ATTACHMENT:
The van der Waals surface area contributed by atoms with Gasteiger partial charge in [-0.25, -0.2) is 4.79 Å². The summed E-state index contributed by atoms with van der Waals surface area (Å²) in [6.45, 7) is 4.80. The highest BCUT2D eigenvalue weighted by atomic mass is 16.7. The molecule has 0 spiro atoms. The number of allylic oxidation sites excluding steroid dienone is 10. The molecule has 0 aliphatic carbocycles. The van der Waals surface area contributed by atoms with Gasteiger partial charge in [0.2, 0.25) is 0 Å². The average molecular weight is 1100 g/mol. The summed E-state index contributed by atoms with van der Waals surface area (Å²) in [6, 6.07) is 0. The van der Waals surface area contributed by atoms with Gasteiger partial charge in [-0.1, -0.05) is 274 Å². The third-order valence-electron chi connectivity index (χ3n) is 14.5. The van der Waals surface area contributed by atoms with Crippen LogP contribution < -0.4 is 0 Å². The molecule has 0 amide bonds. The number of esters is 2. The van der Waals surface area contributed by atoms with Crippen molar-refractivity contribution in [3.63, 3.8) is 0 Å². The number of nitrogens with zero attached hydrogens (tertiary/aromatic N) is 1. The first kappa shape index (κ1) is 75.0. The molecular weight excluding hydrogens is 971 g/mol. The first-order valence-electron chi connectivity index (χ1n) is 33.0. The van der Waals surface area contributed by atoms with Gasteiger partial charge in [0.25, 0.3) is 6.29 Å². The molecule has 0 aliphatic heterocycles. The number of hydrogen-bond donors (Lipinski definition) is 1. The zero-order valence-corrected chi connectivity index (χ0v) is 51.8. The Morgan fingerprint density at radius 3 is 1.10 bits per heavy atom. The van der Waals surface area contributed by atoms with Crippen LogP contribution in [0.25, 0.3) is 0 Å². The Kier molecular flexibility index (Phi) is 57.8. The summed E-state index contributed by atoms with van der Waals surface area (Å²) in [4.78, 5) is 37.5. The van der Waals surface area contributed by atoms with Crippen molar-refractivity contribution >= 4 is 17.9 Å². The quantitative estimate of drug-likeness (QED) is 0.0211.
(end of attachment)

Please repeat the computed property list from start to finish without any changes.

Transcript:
The van der Waals surface area contributed by atoms with Gasteiger partial charge in [-0.25, -0.2) is 4.79 Å². The summed E-state index contributed by atoms with van der Waals surface area (Å²) in [6.45, 7) is 4.80. The highest BCUT2D eigenvalue weighted by atomic mass is 16.7. The molecule has 0 spiro atoms. The number of allylic oxidation sites excluding steroid dienone is 10. The molecule has 0 aliphatic carbocycles. The van der Waals surface area contributed by atoms with Gasteiger partial charge in [0.2, 0.25) is 0 Å². The average molecular weight is 1100 g/mol. The summed E-state index contributed by atoms with van der Waals surface area (Å²) in [6, 6.07) is 0. The van der Waals surface area contributed by atoms with Gasteiger partial charge in [-0.1, -0.05) is 274 Å². The third-order valence-electron chi connectivity index (χ3n) is 14.5. The van der Waals surface area contributed by atoms with Crippen LogP contribution < -0.4 is 0 Å². The molecule has 0 amide bonds. The number of esters is 2. The van der Waals surface area contributed by atoms with Crippen molar-refractivity contribution in [3.63, 3.8) is 0 Å². The number of nitrogens with zero attached hydrogens (tertiary/aromatic N) is 1. The first kappa shape index (κ1) is 75.0. The molecular weight excluding hydrogens is 971 g/mol. The first-order valence-electron chi connectivity index (χ1n) is 33.0. The van der Waals surface area contributed by atoms with Gasteiger partial charge in [0.25, 0.3) is 6.29 Å². The molecule has 0 aliphatic heterocycles. The number of hydrogen-bond donors (Lipinski definition) is 1. The zero-order valence-corrected chi connectivity index (χ0v) is 51.8. The Morgan fingerprint density at radius 3 is 1.10 bits per heavy atom. The van der Waals surface area contributed by atoms with Crippen LogP contribution in [0.25, 0.3) is 0 Å². The Kier molecular flexibility index (Phi) is 57.8. The summed E-state index contributed by atoms with van der Waals surface area (Å²) in [4.78, 5) is 37.5. The van der Waals surface area contributed by atoms with Crippen molar-refractivity contribution >= 4 is 17.9 Å². The quantitative estimate of drug-likeness (QED) is 0.0211.